PMQs sketch: Cameron in disarray over phone-hacking

David Cameron appeared at a loss in this week's prime minister's questions
David Cameron appeared at a loss in this week's prime minister's questions

Imagine a packed but silent coliseum, in which the red-clad gladiator shakes his head sadly as he plunges his sword into the chest of his blue-clad opponent. That just about sums up this very odd, and utterly fascinating, PMQs.

By Alex Stevenson

Ed Miliband has had open goals before - more than he would care to remember. But he has never polished off the opportunity as he did today. The phone-hacking scandal, shocking in its detail and devastating in its implications, delivered the Labour leader with his first comprehensively one-sided victory. Labour spin doctors are 'letting Ed be Ed'. What a huge change from his disastrous performance of just a month ago.

The approach which works best for Miliband is not, as it turns out, the clunking fist of his Labour leader predecessor. Nor does it seek to emulate the suave self-assurance of David Cameron or, for that matter, Tony Blair. Instead, Miliband allows himself to be solemn and disappointed, as if his pessimistic expectations about the prime minister have let him down personally. It's like having Eeyore as leader of the opposition.


The transition in tone from the sad, quiet respectful period at the start of the exchange, when the leaders pay tribute to fallen British service personnel, was undetectable. Miliband, in sombre tones, said the whole country was "appalled" by the revelations. Nick Clegg, who looked like he was secretly trying to hide the fact he agreed more with Miliband than Cameron, nodded firmly. The entire Commons, as if they had rehearsed it beforehand, said together: "Sha-ame." Miliband shook his head.

The PM's surprise announcement that an inquiry will take place into phone-hacking, a major concession, could have threatened to derail Miliband's line of questioning. "It is absolutely disgusting what has taken place," Cameron said, looking disgusted. But there was no sign of desperate scrabbling around for notes from the opposition frontbench. Instead Miliband pressed on, wanting to know whether the process could start immediately.

"I want to respond positively and let me do so," Cameron said, before ultimately responding negatively. It turned out, he explained, that this couldn't really take place until the police investigation was completed. "I don't want us to rush this decision," he added, in full Sir Humphrey Appleby mode.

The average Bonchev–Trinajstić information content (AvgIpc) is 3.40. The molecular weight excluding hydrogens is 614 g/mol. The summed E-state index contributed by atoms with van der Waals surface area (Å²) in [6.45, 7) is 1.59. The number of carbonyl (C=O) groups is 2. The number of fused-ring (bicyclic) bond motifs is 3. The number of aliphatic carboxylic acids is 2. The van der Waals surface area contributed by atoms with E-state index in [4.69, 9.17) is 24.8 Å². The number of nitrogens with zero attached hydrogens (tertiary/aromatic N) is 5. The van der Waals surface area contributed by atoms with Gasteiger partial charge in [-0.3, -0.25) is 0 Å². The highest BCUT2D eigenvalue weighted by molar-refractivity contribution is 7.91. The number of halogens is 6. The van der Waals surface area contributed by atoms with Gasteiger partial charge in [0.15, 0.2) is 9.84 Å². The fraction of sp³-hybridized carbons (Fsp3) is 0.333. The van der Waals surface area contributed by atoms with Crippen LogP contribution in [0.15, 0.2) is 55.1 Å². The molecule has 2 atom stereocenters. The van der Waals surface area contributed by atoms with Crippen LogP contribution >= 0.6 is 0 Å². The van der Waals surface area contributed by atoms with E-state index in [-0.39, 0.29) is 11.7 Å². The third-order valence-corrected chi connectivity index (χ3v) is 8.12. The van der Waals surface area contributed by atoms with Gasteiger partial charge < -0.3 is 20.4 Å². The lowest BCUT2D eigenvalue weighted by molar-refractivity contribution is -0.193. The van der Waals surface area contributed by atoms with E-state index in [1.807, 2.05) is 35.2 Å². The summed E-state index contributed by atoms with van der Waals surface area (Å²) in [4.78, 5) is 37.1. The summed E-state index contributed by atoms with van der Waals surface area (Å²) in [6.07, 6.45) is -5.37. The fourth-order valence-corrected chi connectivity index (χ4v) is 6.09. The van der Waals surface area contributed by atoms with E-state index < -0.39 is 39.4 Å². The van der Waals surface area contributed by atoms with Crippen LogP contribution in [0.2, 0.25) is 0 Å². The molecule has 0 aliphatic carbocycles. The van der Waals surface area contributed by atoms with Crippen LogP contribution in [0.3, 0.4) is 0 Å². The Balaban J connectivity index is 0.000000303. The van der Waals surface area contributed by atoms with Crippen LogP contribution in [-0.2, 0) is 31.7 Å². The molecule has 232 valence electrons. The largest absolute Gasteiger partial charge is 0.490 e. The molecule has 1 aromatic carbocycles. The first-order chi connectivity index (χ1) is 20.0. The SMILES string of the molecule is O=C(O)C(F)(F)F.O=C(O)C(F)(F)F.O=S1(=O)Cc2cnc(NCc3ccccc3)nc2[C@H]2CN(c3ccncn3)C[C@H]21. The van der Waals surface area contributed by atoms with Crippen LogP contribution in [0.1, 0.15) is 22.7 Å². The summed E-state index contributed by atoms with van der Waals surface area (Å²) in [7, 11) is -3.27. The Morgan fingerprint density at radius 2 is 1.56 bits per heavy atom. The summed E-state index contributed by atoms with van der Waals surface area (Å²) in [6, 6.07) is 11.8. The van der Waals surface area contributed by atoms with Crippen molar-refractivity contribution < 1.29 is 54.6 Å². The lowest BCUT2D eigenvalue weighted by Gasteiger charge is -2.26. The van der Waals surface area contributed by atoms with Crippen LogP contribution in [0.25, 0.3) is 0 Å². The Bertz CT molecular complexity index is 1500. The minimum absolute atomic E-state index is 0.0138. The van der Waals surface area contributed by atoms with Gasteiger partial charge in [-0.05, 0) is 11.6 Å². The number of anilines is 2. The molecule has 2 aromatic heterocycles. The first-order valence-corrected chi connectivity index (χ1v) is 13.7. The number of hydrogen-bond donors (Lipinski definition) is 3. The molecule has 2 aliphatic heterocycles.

The silence was slowly replaced by more and more noise from Labour MPs. This wasn't the usual cheery heckling, though. It was more angry, more visceral. It was the slowly growing Middle England outrage members of a queue make when a cheeky chappy pushes his way to the front. "Just because we can't do everything doesn't mean we can't do anything," Miliband said. It was exactly the sort of soundbite which had sounded artificial before. Now it sounded off the cuff.

In quiet weeks Miliband might have stuck to his guns on this one point, getting the same answer from the PM every time. Not this lunchtime. He moved on quickly to the implications for the BSkyB takeover, which is becoming increasingly linked in the public mind to the phone-hacking scandal. Miliband suggested it should be kicked into the long grass of a Competition Commission inquiry. He "makes a good point", Cameron said, in his final doomed attempt at pretending to agree. Unfortunately, he explained, the government had to follow the "correct legal process". Labour MPs, I scribbled in my notes, were "very unimpressed".

Miliband's reply was, perhaps, his high point. "I'm afraid," he said, sounding more like Eeyore than ever, "that answer was out of touch with millions of people." We were allowed to let this thoroughly regrettable situation sink in. "I know this is difficult for him," he moaned, upping the patronising stakes still further, "but I strongly urge him to think again".

Cameron, finally dropping his meaningless agree-a-thon, was in a corner now. He came out fighting, claiming Miliband had "done a U-turn" on the issue since yesterday. It was one of less memorable political jibes, that's for sure.

Miliband's sad reply was, for once, ill-advised. "This is not the time for technicalities," he said. At which point the entirety of the government backbenches, who until now had been awkwardly trying to pretend they were somewhere else, erupted in laughter. They finally had something to cheer. But it didn't last. For Miliband was now asking the PM whether News International chief executive Rebekah Brooks should consider her position.

"You have to look at the technicalities," Cameron protested, ignoring the question. "Answer!" Labour MPs demanded angrily. "We should let the police do their work," Cameron pleaded. Chris Bryant, the Labour MP who persuaded the Speaker to hold this afternoon's three-hour debate on the topic, threw up his arms in disgust.

Miliband finished with a flourish, too, as he wound up for the knockout blow which has eluded him for so long. "He hasn't shown the leadership necessary today," he said. "He's got to accept he made a catastrophic error of judgement by bringing Andy Coulson into the heart of his Downing Street team!"

The prime minister's agony, confronted with the former News of the World editor who he made head of his communications team in No 10, was acute. "I take full responsibility for everyone I employ, for everyone I appoint," he replied, hopelessly.

Cameron seemed more at a loss at the despatch box than at any time before. Miliband, the triumphant victor, just looked disappointed. This really was a very odd PMQs. 

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